Who is Your Brand?
"A brand for a company is like a reputation for a person. You earn reputation by trying to do hard things well." – Jeff Bezos (CEO, Amazon.com)
As thousands of companies and start-ups are trying to figure out social media—the valuation of LinkedIn soared at its debut, the valuations of Skype, Groupon, and Facebook continue to skyrocket, and the valuation of social gaming giant Zynga continues to rise—people are being driven into a money-making, schema-creating frenzy like the dot-com explosion of the late 90s. But what is happening with brands? Who owns them? Who controls them?
The word branding began simply as a way to tell one person's cattle from another by means of a hot iron stamp. The word brand has continued to evolve to encompass identity—it affects the personality of a product, company, or service—but a brand can mean anything. A brand can be an individual, like Al Gore. A brand can be consumer-facing like Nike. A brand can be purpose-driven like OneXOne or Product (RED). A brand can be fueled by celebrity or even a persona. A brand can be you.
Who Holds the Brand Today?
After hearing some amazing speakers at recent conference talk about the new paradigm, where brands are parts of the communities that they serve, you have to wonder: who holds the brand?
Arianna Huffington (President and editor-in-chief of The Huffington Post Media Group) says, "Self-expression is the new entertainment." When you’re expressing yourself in these new creative channels, you are building your own personal brand. And of course, as she points out, it’s much more fun for people to Tweet or build their Facebook pages than it is to watch TV. We're all becoming publishers and we're all building our own personal brands like no other time in history.
Jeffrey Hayzlett (the former CMO of Kodak and author of The Mirror Test) says that when a brand doesn’t pay attention to its community or the trends of its user base (past, present, and future), and instead holds onto "traditional" ways of doing things (such as processing film versus transitioning to digital), then it can go from a $15 billion company to a $200 million company (like Kodak did) in the blink of an eye. Gaining an understanding of the Kodak community's needs, Hayzlett led them to become a company that embraced “emotional technology” embarking on a turnaround of epic proportions that has garnered them an online community of 75+ million users. Pretty powerful case study.
Spike Jones (SVP Customer Experience Digital/Word of Mouth Fleishman-Hillard, and author of Brains on Fire) says "everybody wants to be part of something bigger than themselves and they want to stand for something: I AM A…". And you want people to love or hate what you stand for, not simply “like” it. What do you stand for? What brands do you love and hate? What communities are you a part of? Today your actions can have a significant effect.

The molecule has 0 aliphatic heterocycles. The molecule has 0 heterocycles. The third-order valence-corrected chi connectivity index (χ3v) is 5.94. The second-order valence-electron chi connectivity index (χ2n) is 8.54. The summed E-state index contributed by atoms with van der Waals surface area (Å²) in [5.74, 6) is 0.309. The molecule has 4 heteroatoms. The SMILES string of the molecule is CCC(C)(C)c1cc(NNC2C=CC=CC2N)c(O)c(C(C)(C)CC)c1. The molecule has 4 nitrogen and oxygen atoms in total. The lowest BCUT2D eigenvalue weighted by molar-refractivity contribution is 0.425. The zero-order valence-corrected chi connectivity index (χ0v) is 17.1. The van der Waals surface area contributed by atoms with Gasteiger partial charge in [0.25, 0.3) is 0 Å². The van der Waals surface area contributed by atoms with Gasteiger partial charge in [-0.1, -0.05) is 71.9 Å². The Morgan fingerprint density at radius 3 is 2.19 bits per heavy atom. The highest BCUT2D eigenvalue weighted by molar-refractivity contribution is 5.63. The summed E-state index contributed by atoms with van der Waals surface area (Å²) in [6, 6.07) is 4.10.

Mitch Joel (President, Twist Image and author of Six Pixels of Separation) looks at it from an ecosystem perspective.He says that all the kooks and haters in the marketplace have the same voice as the brand evangelists, so what are you doing to engage in the conversations that are happening around your brand, because they're happening with or without you.
The Power of Community
Communities can make a difference. Their ideas, concepts, and voices can be heard. "Hey Starbucks: we don’t like your new logo, but we’ve created something that we think you may like. Hey Coke: we liked your new ads so much that we’ve created a few of our very own... what do you think and do you want to use them?"
When communities reach scale, brands need to listen, weigh-in, and join the conversation. For brands, there should be no negatives in a bad conversation about one of their products or services; it should just be great information that can help guide decisions. If Nike has angered the market because they're using a particular plastic that is bad for the environment, and if enough people are weighing-in, Nike should care and Nike should make a change, or acknowledge the issue at the very least.
People are generating “content” everyday centered on brands in the hope that brands will see what they have created. The brands are no longer the stewards of their brand. The global community is now a partner. Brands may still have control over creation, advertising, and direction, but when they do something that their fans don’t like, the fans weigh-in and speak up. When brands do something fans like, the fans advocate and evangelize the brand. Both build loyalty. Both build awareness.
A Fundamental Shift
Call it crowdsourcing, call it mob-mentality, the exploding use of social media is fundamentally changing the way customers go about making their purchasing decisions, how they educate themselves, and why they choose to support certain brands above others. Layering on peer influence and the “audience” can either make or topple the mightiest of brands. So who are the stewards of your brand?